Asking for it
One day, you may seek sponsorship for your business, team, club, project,cause or event.
This can be tricky, especially in lean times.
In helping clients give it their best shot, I’ve learnt a few things.
I’m hoping you’ll add your two cents, so we all get more bucks for our bang.
Cold hard cash call
Some clients think the best way to tap cats for cash is to cold-call, introduce themselves and their cause, then send written information if they get a bite.
Yet none of the firms I’ve worked with phoned first.
Not only does this put prospects on the spot, it gives them a chance to say ‘no’ before you’ve made your case.
Instead, I suggest a mail-out with a follow-up phone call 1-2 weeks later.
The mail-out is usually a one-page cover letter with a more detailed (but not encyclopaedic) enclosure/attachment.
Once you get a nibble, you can send more nitty-gritty stuff as requested.
Addressing the point
As with all communications, much depends on your audience (i.e. prospects).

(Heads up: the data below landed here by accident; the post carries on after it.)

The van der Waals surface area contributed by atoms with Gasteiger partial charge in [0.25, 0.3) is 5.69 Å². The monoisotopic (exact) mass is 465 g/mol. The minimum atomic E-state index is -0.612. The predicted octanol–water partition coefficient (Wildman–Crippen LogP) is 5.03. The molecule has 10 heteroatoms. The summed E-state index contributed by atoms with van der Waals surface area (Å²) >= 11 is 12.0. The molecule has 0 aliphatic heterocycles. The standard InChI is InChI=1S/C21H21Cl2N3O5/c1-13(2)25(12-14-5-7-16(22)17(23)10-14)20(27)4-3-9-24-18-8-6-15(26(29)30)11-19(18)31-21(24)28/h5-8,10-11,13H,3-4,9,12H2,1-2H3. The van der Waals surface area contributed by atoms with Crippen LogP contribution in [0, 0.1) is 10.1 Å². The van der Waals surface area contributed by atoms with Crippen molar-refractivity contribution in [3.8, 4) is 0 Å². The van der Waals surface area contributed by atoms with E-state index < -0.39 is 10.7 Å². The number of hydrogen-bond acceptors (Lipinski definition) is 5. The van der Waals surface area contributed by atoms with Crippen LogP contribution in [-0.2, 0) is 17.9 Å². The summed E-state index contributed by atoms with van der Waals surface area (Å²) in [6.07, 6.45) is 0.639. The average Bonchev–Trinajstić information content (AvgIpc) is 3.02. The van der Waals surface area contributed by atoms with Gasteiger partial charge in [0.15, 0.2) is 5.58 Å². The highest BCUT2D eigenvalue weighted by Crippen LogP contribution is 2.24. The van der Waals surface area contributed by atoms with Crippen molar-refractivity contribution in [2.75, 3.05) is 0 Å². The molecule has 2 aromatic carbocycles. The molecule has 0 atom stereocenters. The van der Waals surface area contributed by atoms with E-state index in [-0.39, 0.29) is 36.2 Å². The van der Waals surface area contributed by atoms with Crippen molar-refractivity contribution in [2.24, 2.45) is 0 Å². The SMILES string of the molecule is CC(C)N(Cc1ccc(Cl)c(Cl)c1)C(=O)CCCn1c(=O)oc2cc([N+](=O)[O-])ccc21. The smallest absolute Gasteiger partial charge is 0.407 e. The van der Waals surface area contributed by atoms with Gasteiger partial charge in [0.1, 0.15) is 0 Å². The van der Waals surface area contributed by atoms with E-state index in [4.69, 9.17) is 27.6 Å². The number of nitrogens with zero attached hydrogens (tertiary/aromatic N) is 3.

If you define exactly who these people are, you can work out how best to address them.
For instance, sole traders respond differently to CEOs, and marketers have different ‘hot buttons’ to accountants.
The shorter your ‘hit list’, the more you can tailor each prospect’s letter.
Personalised communications work far better than generic.
Your mail-out must be clear and concise, so busy strangers grasp it fast.
It must also be flawless, or it’ll torpedo your credibility.
During my human resources career, I saw hundreds of ‘HELP!’ letters hit various corporate boxes.
Most were killed on sight by gate-keeping secretaries.
Some went up the command chain if they offered the organisation a benefit.
The benefit could be obvious, like a shirt logo, event banner or other shout-out (taking care not to overdo it).
The benefit could also be subtle, like donating a desirable charity auction item (which losing bidders would rush out and buy afterwards).
Children’s requests scrawled in crayon always made it to the top.
Going for gold
When I edited a components company newsletter, the most interesting bit was the progress of a young girl pursuing her Olympic martial-arts dream. (She could be in London as we speak.)
She was clearly popular with staff and management alike. She visited the factory, sent dispatches from overseas events and never failed to mention that without the company’s support, she’d still be knee-dropping her kid brother in Upper Combucta West.
Her initial sponsorship request was of the crayon variety, which goes to show that rules can be broken.
The take-out, then, is to use your head before showing your hand.
I now ask you to donate your tips, thoughts, stories, questions and wisdom for our mutual benefit.